Friday, July 31, 2009

Verdict delayed in Suu Kyi trial

People gather near Insein Prison in Rangoon, 28 July 2009
Supporters of Aung San Suu Kyi met as final statements were heard

A verdict has been delayed in the trial of Burmese pro-democracy leader Aung San Suu Kyi.

She is accused of breaching the terms of her house arrest by allowing an uninvited US man stay in her home.

EU diplomats at the trial in Rangoon told the BBC that the court had delayed the verdict until 11 August, so that judges could review the case again.

Despite international calls for her release, a guilty verdict has been widely expected.

'Vision warning'

Ms Suu Kyi faces five years in jail if she is convicted.

She is accused of allowing American well-wisher John Yettaw to stay in her lakeside home in Rangoon after he swam there, evading her guards.

He has said he swam to her home to warn her he had a vision that she would be assassinated.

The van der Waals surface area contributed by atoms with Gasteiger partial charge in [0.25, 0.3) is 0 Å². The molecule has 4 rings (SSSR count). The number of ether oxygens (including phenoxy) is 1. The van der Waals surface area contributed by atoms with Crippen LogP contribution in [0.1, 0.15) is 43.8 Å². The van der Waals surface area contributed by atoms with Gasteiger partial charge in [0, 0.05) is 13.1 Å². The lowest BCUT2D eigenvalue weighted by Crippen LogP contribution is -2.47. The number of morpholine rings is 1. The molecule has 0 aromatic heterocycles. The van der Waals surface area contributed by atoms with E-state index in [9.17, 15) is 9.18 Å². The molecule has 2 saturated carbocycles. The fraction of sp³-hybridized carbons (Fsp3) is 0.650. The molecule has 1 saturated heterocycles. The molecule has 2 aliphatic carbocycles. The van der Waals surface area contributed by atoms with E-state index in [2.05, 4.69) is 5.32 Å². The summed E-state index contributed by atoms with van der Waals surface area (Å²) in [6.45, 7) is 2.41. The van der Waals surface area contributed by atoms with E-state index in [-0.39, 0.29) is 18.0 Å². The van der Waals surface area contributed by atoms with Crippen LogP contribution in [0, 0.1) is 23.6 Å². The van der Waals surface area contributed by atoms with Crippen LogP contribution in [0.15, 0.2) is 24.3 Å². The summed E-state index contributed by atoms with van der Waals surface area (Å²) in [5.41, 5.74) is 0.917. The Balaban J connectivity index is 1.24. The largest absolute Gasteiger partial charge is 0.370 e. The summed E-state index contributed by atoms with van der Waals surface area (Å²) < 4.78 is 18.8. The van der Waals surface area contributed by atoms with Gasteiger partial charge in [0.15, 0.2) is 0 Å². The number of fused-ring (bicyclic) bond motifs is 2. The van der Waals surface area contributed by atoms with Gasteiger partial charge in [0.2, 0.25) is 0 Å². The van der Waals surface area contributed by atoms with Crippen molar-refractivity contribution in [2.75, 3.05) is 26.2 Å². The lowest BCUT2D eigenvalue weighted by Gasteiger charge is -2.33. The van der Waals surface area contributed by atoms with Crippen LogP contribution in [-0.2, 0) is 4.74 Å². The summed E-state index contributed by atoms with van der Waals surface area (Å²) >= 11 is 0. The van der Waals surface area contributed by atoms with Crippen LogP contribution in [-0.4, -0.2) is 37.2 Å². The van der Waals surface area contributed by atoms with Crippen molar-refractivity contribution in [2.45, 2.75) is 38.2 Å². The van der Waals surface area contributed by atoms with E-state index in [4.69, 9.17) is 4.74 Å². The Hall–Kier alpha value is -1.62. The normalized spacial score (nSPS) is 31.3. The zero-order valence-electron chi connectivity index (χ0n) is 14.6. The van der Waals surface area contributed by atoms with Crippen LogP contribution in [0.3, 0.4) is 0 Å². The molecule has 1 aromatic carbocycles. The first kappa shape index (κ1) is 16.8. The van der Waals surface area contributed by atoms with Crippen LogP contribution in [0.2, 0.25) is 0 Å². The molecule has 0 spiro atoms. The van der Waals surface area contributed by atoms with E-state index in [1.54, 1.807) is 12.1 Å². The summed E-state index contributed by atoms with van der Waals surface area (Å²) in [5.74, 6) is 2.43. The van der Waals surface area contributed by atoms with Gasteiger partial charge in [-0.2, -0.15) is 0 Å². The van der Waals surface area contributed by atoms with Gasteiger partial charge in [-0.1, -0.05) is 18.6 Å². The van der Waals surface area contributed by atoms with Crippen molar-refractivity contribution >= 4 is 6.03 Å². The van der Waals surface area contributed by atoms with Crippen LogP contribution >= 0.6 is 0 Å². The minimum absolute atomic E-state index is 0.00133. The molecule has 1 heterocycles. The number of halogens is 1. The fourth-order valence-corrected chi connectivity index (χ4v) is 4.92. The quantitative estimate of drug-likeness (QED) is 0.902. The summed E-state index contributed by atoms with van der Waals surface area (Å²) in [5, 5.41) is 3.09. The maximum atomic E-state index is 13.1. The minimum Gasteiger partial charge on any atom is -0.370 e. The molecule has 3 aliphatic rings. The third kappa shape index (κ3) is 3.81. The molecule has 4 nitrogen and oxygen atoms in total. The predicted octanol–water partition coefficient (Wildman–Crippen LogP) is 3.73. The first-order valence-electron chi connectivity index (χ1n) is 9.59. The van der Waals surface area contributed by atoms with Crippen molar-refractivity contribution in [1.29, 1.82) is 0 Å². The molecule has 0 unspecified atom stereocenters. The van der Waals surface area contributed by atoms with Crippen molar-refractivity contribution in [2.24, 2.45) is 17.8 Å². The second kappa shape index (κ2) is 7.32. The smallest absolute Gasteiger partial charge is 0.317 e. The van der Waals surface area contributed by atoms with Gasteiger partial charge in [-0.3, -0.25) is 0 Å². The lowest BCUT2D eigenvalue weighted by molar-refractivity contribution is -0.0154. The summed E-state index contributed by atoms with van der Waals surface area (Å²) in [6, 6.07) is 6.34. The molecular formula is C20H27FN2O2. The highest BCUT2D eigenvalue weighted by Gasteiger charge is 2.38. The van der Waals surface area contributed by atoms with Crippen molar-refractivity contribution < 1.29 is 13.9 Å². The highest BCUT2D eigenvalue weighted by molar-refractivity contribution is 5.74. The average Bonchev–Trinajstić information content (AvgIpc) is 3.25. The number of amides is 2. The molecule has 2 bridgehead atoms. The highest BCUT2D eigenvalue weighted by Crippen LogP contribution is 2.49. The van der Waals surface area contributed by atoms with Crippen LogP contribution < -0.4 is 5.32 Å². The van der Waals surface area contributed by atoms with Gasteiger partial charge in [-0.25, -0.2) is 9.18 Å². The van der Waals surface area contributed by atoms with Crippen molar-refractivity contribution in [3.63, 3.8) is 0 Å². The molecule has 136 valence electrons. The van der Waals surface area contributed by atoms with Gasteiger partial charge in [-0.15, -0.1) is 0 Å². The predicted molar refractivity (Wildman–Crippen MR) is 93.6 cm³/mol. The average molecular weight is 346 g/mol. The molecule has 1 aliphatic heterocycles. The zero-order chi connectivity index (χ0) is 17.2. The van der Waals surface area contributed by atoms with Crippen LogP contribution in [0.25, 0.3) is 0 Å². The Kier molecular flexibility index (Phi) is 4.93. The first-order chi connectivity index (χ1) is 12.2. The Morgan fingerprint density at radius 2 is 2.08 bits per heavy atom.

Lawyers for Ms Suu Kyi have not disputed the events, but say she had no control over the situation and that the guards around her home should have kept Mr Yettaw away.

Aung San Suu Kyi meets Thai, Singapore and Russian diplomats, 20 May

Her lawyers have also argued that the law she has been charged under is part of a constitution abolished 25 years ago.

The trial had initially been expected to last a few days, but has now dragged on for more than two months. Defence lawyers gave their final statements on Tuesday, in response to the prosecution's closing arguments the day before.

Analysts say the Burmese junta may use this trial to make sure the popular pro-democracy leader is still in detention during elections planned for early next year.

Her lawyer, Nyan Win, said Ms Suu Kyi was "preparing for the worst", stockpiling books and medicines.

Ms Suu Kyi's National League for Democracy won elections in 1988 but was never allowed to take power.

The 64-year-old has spent nearly 14 of the last 20 years in detention, much of it at her Rangoon home.

Unusually, diplomats from Japan, Singapore, Thailand and the US were allowed to attend the trial in its closing stages.

Analysts suggested that signalled belated recognition on the part of the government at the level of international anger over Ms Suu Kyi's prosecution.


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